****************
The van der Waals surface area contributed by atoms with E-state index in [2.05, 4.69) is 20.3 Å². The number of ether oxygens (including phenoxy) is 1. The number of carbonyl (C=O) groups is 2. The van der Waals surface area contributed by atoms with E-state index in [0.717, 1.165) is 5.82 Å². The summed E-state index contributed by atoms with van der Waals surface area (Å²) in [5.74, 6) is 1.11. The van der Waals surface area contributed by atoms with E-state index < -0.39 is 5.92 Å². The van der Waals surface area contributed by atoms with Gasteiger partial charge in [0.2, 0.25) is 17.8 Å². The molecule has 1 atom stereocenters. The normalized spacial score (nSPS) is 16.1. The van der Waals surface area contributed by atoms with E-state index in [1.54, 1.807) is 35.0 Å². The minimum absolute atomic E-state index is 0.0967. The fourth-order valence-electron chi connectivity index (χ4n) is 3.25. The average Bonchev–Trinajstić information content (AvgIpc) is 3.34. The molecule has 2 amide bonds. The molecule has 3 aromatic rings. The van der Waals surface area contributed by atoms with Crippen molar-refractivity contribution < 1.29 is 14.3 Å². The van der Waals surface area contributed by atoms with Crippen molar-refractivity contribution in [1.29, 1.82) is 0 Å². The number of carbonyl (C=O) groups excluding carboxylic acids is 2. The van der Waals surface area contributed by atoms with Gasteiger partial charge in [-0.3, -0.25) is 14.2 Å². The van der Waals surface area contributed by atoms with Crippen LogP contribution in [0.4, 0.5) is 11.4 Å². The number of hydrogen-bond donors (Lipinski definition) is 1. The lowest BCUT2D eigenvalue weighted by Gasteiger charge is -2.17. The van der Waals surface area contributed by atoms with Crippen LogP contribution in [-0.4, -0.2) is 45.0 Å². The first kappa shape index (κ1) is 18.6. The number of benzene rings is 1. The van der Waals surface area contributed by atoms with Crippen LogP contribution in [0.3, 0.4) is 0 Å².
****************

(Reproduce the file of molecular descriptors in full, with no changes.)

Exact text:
The van der Waals surface area contributed by atoms with E-state index in [2.05, 4.69) is 20.3 Å². The number of ether oxygens (including phenoxy) is 1. The number of carbonyl (C=O) groups is 2. The van der Waals surface area contributed by atoms with E-state index in [0.717, 1.165) is 5.82 Å². The summed E-state index contributed by atoms with van der Waals surface area (Å²) in [5.74, 6) is 1.11. The van der Waals surface area contributed by atoms with E-state index < -0.39 is 5.92 Å². The van der Waals surface area contributed by atoms with Gasteiger partial charge in [0.2, 0.25) is 17.8 Å². The molecule has 1 atom stereocenters. The normalized spacial score (nSPS) is 16.1. The van der Waals surface area contributed by atoms with E-state index in [1.54, 1.807) is 35.0 Å². The minimum absolute atomic E-state index is 0.0967. The fourth-order valence-electron chi connectivity index (χ4n) is 3.25. The average Bonchev–Trinajstić information content (AvgIpc) is 3.34. The molecule has 2 amide bonds. The molecule has 3 aromatic rings. The van der Waals surface area contributed by atoms with Crippen molar-refractivity contribution < 1.29 is 14.3 Å². The van der Waals surface area contributed by atoms with Crippen molar-refractivity contribution in [1.29, 1.82) is 0 Å². The number of carbonyl (C=O) groups excluding carboxylic acids is 2. The van der Waals surface area contributed by atoms with Gasteiger partial charge in [-0.3, -0.25) is 14.2 Å². The van der Waals surface area contributed by atoms with Crippen LogP contribution in [0.4, 0.5) is 11.4 Å². The number of hydrogen-bond donors (Lipinski definition) is 1. The lowest BCUT2D eigenvalue weighted by Gasteiger charge is -2.17. The van der Waals surface area contributed by atoms with Crippen LogP contribution in [-0.4, -0.2) is 45.0 Å². The first kappa shape index (κ1) is 18.6. The number of benzene rings is 1. The van der Waals surface area contributed by atoms with Crippen LogP contribution in [0.3, 0.4) is 0 Å².